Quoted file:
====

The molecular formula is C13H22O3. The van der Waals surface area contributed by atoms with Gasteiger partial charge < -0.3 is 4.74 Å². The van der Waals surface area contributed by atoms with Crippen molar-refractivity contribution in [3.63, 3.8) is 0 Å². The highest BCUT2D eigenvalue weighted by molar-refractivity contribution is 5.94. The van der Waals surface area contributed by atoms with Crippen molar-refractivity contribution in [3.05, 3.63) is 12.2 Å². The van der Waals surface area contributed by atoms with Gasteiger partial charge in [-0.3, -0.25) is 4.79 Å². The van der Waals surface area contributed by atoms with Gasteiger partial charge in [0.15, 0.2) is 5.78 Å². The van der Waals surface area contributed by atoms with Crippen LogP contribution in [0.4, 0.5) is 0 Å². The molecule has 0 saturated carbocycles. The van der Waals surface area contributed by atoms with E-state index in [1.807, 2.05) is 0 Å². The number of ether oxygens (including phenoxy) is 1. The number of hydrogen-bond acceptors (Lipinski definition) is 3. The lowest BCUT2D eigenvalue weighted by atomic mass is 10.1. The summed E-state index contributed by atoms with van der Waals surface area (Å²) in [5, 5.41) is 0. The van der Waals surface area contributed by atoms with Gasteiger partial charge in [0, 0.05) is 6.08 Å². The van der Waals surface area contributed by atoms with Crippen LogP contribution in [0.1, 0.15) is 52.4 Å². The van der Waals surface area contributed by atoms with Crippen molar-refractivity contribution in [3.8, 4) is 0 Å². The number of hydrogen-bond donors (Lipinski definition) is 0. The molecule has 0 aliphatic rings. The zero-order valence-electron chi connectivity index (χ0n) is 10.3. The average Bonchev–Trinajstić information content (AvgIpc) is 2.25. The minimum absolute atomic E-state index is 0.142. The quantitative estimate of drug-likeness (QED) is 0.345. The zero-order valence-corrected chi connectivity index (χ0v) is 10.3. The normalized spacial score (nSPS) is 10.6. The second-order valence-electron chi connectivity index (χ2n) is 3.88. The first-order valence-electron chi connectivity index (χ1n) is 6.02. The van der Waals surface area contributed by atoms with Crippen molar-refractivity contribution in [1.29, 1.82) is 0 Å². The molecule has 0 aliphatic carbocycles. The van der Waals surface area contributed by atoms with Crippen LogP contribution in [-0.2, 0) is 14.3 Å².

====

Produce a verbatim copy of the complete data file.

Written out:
The molecular formula is C13H22O3. The van der Waals surface area contributed by atoms with Gasteiger partial charge < -0.3 is 4.74 Å². The van der Waals surface area contributed by atoms with Crippen molar-refractivity contribution in [3.63, 3.8) is 0 Å². The highest BCUT2D eigenvalue weighted by molar-refractivity contribution is 5.94. The van der Waals surface area contributed by atoms with Crippen molar-refractivity contribution in [3.05, 3.63) is 12.2 Å². The van der Waals surface area contributed by atoms with Gasteiger partial charge in [-0.3, -0.25) is 4.79 Å². The van der Waals surface area contributed by atoms with Gasteiger partial charge in [0.15, 0.2) is 5.78 Å². The van der Waals surface area contributed by atoms with Crippen LogP contribution in [0.4, 0.5) is 0 Å². The molecule has 0 saturated carbocycles. The van der Waals surface area contributed by atoms with E-state index in [1.807, 2.05) is 0 Å². The number of ether oxygens (including phenoxy) is 1. The number of hydrogen-bond acceptors (Lipinski definition) is 3. The lowest BCUT2D eigenvalue weighted by atomic mass is 10.1. The summed E-state index contributed by atoms with van der Waals surface area (Å²) in [5, 5.41) is 0. The van der Waals surface area contributed by atoms with Gasteiger partial charge in [0, 0.05) is 6.08 Å². The van der Waals surface area contributed by atoms with Crippen LogP contribution in [0.1, 0.15) is 52.4 Å². The van der Waals surface area contributed by atoms with Crippen molar-refractivity contribution in [3.8, 4) is 0 Å². The number of hydrogen-bond donors (Lipinski definition) is 0. The molecule has 0 aliphatic rings. The zero-order valence-electron chi connectivity index (χ0n) is 10.3. The average Bonchev–Trinajstić information content (AvgIpc) is 2.25. The minimum absolute atomic E-state index is 0.142. The quantitative estimate of drug-likeness (QED) is 0.345. The zero-order valence-corrected chi connectivity index (χ0v) is 10.3. The normalized spacial score (nSPS) is 10.6. The second-order valence-electron chi connectivity index (χ2n) is 3.88. The first-order valence-electron chi connectivity index (χ1n) is 6.02. The van der Waals surface area contributed by atoms with Crippen molar-refractivity contribution in [1.29, 1.82) is 0 Å². The molecule has 0 aliphatic carbocycles. The van der Waals surface area contributed by atoms with Crippen LogP contribution in [-0.2, 0) is 14.3 Å².